Agent says Tripp innocent in taping 'I take all the blame,' Goldberg testifies of Lewinsky recordings

November 13, 1998|By Dana Hedgpeth and Del Quentin Wilber | Dana Hedgpeth and Del Quentin Wilber,SUN STAFF

Attracting a throng of reporters and photographers to Ellicott City, New York literary agent Lucianne Goldberg testified for 1 1/2 hours yesterday before a Howard County grand jury, saying later she had turned over tapes of conversations involving her friend Linda R. Tripp.

Goldberg, the highest-profile witness to appear before the grand jury investigating allegations that Tripp broke state wiretap law, insisted to reporters that "Linda did nothing illegal" in taping former White House intern Monica Lewinsky.

Two of the tapes Goldberg said she turned over were of conversations she said she had with Tripp in 1997; two others were copies of tapes she said Tripp made of conversations with Lewinsky.

In the two Tripp-Lewinsky tapes, Goldberg said, there is talk of "a lot of pain, a lot of anguish" and "a lot of shopping."

Unlike witnesses who have slipped in quietly, Goldberg seemed to enjoy the attention of the crowd, which included a self-described Lewinsky scandal "groupie" from Jessup.

"Isn't this a great entourage," Goldberg said, laughing, as she walked to the courthouse, escorted by several county sheriff's deputies and her son, Jonah Goldberg, who also testified. She was dressed all in black, wore dark sunglasses and carried a leather bag.

Asked whether she had tapes with her, she pointed to the bag and said: "Right here."

Goldberg, as she has done before, told reporters she advised Tripp that it was legal to tape conversations.

"I told her it wasn't illegal. I take all the blame," said Goldberg, explaining that an associate incorrectly informed her of Maryland law, which bars taping without consent.

Goldberg said she duplicated tapes of five or six conversations in which Tripp and Lewinsky discuss the former intern's relationship with President Clinton.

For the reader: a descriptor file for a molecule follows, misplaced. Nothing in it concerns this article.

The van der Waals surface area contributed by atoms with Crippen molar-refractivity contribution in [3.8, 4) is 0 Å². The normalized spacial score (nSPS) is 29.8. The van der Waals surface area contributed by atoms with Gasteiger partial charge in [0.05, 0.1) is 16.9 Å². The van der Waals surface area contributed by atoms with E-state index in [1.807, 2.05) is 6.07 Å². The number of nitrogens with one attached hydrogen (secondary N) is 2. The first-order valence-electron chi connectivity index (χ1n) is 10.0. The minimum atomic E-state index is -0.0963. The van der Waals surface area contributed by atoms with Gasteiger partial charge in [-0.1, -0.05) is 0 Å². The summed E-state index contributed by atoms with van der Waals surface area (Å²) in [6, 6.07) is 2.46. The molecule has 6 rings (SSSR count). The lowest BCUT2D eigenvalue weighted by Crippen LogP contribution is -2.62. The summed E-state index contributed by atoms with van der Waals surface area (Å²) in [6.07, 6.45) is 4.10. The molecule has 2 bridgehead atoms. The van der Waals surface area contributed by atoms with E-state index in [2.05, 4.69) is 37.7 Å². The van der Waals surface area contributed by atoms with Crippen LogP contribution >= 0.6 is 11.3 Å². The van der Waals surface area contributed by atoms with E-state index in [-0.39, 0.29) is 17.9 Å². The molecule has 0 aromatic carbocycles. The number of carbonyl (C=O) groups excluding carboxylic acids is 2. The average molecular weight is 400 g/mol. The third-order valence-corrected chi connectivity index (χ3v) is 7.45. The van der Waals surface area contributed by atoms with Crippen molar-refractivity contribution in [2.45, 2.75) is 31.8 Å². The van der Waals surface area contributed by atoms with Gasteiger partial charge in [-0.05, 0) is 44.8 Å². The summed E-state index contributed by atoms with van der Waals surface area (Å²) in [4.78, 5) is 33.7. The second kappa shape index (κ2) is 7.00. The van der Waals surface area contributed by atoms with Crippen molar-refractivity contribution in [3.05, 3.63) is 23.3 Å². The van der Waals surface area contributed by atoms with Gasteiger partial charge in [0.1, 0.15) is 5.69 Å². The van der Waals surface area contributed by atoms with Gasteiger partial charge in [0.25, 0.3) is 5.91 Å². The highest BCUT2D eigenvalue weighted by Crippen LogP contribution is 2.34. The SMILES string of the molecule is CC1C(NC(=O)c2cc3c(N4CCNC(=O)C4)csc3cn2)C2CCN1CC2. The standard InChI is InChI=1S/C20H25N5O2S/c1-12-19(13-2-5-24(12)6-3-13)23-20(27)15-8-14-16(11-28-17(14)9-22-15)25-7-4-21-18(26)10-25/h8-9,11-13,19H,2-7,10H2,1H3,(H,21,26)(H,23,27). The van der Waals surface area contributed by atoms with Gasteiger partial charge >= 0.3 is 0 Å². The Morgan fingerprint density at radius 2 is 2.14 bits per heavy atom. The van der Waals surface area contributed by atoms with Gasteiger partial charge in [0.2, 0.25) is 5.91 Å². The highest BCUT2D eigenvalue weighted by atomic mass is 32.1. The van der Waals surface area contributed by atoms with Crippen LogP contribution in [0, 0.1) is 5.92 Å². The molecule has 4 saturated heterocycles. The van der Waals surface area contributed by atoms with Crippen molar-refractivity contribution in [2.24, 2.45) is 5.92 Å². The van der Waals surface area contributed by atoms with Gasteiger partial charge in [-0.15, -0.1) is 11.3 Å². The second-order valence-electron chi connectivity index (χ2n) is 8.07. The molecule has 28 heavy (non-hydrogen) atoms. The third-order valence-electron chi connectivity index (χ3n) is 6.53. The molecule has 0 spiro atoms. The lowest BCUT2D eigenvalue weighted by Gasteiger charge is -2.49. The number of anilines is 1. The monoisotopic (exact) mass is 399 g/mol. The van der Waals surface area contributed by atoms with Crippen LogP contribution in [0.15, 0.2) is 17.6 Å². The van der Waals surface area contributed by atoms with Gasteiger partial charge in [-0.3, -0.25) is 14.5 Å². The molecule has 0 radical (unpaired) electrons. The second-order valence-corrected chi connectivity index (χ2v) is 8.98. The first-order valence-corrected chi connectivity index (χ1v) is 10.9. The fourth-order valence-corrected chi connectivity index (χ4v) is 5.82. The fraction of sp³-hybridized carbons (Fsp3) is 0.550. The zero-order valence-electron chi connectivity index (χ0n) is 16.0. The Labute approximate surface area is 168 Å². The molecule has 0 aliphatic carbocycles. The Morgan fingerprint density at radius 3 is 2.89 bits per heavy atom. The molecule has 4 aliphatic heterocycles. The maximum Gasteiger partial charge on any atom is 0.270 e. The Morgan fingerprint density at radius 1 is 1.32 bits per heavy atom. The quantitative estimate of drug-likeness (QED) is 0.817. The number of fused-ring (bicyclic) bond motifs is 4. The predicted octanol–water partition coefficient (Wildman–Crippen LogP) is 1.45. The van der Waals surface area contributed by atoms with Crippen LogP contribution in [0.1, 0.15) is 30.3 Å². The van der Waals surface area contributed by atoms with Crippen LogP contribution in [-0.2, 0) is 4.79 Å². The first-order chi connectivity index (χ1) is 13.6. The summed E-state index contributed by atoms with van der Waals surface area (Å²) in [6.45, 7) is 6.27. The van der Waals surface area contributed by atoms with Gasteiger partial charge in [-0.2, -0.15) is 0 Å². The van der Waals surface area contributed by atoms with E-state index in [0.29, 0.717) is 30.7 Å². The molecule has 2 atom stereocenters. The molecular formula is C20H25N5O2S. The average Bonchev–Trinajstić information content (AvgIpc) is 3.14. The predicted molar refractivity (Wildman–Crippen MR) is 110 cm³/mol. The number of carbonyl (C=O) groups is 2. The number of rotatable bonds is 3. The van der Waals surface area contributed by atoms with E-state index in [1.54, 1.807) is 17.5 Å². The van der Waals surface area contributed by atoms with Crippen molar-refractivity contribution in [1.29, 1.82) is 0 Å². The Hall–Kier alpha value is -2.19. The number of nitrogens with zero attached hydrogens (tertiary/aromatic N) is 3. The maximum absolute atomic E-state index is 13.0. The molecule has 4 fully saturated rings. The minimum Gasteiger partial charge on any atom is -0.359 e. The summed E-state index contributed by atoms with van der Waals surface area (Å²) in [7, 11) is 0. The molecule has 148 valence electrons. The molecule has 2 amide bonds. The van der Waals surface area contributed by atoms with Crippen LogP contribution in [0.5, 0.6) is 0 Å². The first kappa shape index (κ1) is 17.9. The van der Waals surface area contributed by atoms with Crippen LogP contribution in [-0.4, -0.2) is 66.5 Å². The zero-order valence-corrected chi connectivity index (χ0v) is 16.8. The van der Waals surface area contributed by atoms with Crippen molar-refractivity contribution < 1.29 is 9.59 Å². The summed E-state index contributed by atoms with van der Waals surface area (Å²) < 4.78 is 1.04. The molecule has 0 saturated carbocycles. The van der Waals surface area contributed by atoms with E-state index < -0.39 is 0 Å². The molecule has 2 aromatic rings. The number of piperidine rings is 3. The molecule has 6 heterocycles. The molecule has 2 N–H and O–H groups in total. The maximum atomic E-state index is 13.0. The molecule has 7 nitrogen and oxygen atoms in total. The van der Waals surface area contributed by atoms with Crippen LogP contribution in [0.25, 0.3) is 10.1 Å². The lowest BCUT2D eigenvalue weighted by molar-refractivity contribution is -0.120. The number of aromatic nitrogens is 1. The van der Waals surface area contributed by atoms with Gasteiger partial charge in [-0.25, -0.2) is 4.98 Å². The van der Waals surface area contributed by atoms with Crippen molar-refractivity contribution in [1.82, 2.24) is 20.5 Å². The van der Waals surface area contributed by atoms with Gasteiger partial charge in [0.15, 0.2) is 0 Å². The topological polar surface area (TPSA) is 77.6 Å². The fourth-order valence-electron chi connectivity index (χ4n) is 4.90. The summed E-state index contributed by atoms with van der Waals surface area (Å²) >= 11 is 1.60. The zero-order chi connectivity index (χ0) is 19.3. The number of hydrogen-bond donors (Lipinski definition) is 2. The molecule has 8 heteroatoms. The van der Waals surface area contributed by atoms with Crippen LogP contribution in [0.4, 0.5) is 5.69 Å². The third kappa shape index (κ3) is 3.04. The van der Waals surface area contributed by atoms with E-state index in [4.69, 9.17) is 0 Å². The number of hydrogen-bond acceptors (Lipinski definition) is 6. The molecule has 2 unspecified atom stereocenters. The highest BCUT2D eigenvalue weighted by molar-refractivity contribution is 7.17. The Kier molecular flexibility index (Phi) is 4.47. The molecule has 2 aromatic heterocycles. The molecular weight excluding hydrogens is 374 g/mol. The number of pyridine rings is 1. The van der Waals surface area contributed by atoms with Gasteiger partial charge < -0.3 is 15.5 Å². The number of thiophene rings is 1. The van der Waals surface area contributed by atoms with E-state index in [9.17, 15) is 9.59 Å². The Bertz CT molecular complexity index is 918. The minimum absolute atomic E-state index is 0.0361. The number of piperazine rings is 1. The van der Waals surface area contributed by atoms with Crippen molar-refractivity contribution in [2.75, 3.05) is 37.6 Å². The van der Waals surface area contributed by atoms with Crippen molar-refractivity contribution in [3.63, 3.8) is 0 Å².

According to Goldberg, independent counsel Kenneth W. Starr's office gave her permission to copy the Tripp-Lewinsky tapes, which Tripp gave to her after they met with Newsweek reporter Michael Isikoff on Oct. 6, 1997.

Goldberg said she gave prosecutors copies of two tapes of conversations she had with Tripp in September 1997 in which they discussed the state's wiretapping law. Goldberg said Tripp did not know she was taping those conversations from her New York home. In New York, it is legal to tape-record without both parties' consent.

At Goldberg's urging, Tripp bought a recording device from the RadioShack store in the Mall in Columbia to "protect herself against what Monica was asking her to do, which was lie under oath," Goldberg said. Store employees have testified before the grand jury that Tripp was advised at the time of her purchase that it is illegal in Maryland to tape conversations without the other person's consent.

In a morning cigarette break with Sheriff Michael A. Chiuchiolo and some of his deputies, Goldberg said jokingly that she had difficulty finding an open coffee shop on Ellicott City's Main Street. Goldberg told reporters she had to "schlep all the way down here" with her son, Jonah, who is a contributing editor at the National Review.

Jonah Goldberg, who testified for about a half-hour, said he talked mostly about "the nature of my conversations with Linda Tripp and the nature of the conversations with my mother."

He was subpoenaed because he was present last year when his mother, Tripp and Isikoff discussed the tapes in his Washington apartment.

About 12: 15 p.m., as Jonah Goldberg left the courthouse beside his mother, he said the case against Tripp was "bogus."

"I'm the cute little sidekick of the vast right-wing conspiracy," he said. When asked if he thought the investigation was politically motivated, his mother jumped in and said, "Yeah, and so are we."

Goldberg and Tripp became friends in 1996 when Tripp considered writing a book about the Clinton White House. But Tripp changed her mind about the deal, Goldberg said. "If there had been a book, you'd be standing here with it in your hands. There never was a book."

Goldberg joked with reporters when asked if she planned to "cash in" on the scandal. "Where do you cash in? I'd be at that window right now," she said.

The book deal between Goldberg and Tripp has fallen through, she said.Tripp, who lives in Columbia, has told a federal grand jury that she knew she violated state law by recording telephone conversations with Lewinsky, a former co-worker. But her testimony was made under a grant of immunity from Starr, meaning the statement can't be used against her in the Maryland investigation, according to prosecutors.

State Prosecutor Stephen Montanarelli is seeking evidence that

Tripp knew the secret taping was illegal before she began it in September 1997.

Montanarelli refused yesterday to talk about the investigation, saying it would violate the law. Lucianne Goldberg "was very gracious to come down here in her busy schedule," he said as he left the courthouse. "I'm very pleased with what came out today."

Pub Date: 11/13/98

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